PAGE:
Writing as a Core Competency

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I occasionally encounter young public relations professionals who don't like to write or who otherwise deem editorial skills as not being crucial to their success. So I was glad to garner definitive agreement when I asked colleagues if, indeed, they view writing as a central element of our profession.

“Writing should be a core competency for any business professional - but especially for a professional who makes a living by communicating thoughts and ideas; anyone who thinks otherwise needs to find a new line of work,” said Mark Q. Dvorak, vice president in the Atlanta office of GolinHarris, a leading global public relations firm.

Chadwick Boyd, president and CEO of Lovely & Delicious Enterprises, Inc., a global production company for branded content, concurred, noting that “being able to concisely express a client’s market position and carefully choose language that appropriately represents the client’s brand is key to being successful in today’s market.”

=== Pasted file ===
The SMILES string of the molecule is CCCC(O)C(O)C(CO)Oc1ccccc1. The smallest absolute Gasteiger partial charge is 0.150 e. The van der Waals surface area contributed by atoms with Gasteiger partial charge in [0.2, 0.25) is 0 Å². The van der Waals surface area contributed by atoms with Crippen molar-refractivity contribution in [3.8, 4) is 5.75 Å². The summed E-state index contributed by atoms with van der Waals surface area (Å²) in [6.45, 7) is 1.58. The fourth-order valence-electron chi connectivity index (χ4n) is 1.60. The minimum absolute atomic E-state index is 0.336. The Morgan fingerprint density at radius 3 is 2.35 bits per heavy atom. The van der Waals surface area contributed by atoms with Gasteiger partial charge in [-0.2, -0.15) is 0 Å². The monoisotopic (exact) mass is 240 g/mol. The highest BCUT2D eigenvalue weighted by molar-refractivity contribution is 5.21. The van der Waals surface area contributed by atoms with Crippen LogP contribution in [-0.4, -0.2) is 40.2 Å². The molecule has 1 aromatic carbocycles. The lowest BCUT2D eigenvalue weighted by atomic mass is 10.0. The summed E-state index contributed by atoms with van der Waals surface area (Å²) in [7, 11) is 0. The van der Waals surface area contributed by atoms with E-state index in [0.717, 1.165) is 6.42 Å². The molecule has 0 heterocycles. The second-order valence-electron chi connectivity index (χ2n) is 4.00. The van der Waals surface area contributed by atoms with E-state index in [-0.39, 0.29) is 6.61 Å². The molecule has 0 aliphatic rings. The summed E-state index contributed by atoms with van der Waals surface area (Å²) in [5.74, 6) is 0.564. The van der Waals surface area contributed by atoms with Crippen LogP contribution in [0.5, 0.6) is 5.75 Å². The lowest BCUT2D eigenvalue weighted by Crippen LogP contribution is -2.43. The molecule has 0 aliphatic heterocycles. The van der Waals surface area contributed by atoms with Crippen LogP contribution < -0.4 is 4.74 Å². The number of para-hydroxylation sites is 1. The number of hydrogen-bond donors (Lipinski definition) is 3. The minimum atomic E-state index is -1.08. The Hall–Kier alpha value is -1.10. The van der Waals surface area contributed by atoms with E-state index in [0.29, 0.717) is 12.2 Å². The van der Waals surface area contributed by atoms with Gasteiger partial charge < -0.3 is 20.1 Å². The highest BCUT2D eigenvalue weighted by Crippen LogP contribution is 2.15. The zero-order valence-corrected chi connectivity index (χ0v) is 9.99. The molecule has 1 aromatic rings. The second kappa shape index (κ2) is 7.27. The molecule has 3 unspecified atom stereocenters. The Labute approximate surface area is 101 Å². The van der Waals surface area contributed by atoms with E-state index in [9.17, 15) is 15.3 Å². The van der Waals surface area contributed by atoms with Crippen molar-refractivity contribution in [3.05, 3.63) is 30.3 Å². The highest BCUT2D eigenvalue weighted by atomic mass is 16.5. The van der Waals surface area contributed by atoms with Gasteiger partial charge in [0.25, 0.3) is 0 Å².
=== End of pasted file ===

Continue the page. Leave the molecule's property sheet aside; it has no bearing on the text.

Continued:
Writing and New Media

“We need to be able to edit ourselves as we write - especially in our new media age where getting information out in just minutes is often crucial to capturing and getting the attention of our audience,” Boyd said. “Writing is one way that we get people’s attention; when we show that we ‘get’ a story and how it can work for producers and editors, they appreciate that and become engaged more quickly.”

In fact, he said, the more things change, the more they stay the same. “Writing is even more important with new media because usually you have to make your point even more quickly than you do in traditional media. Sharp, concise, and compelling writing is critically important.”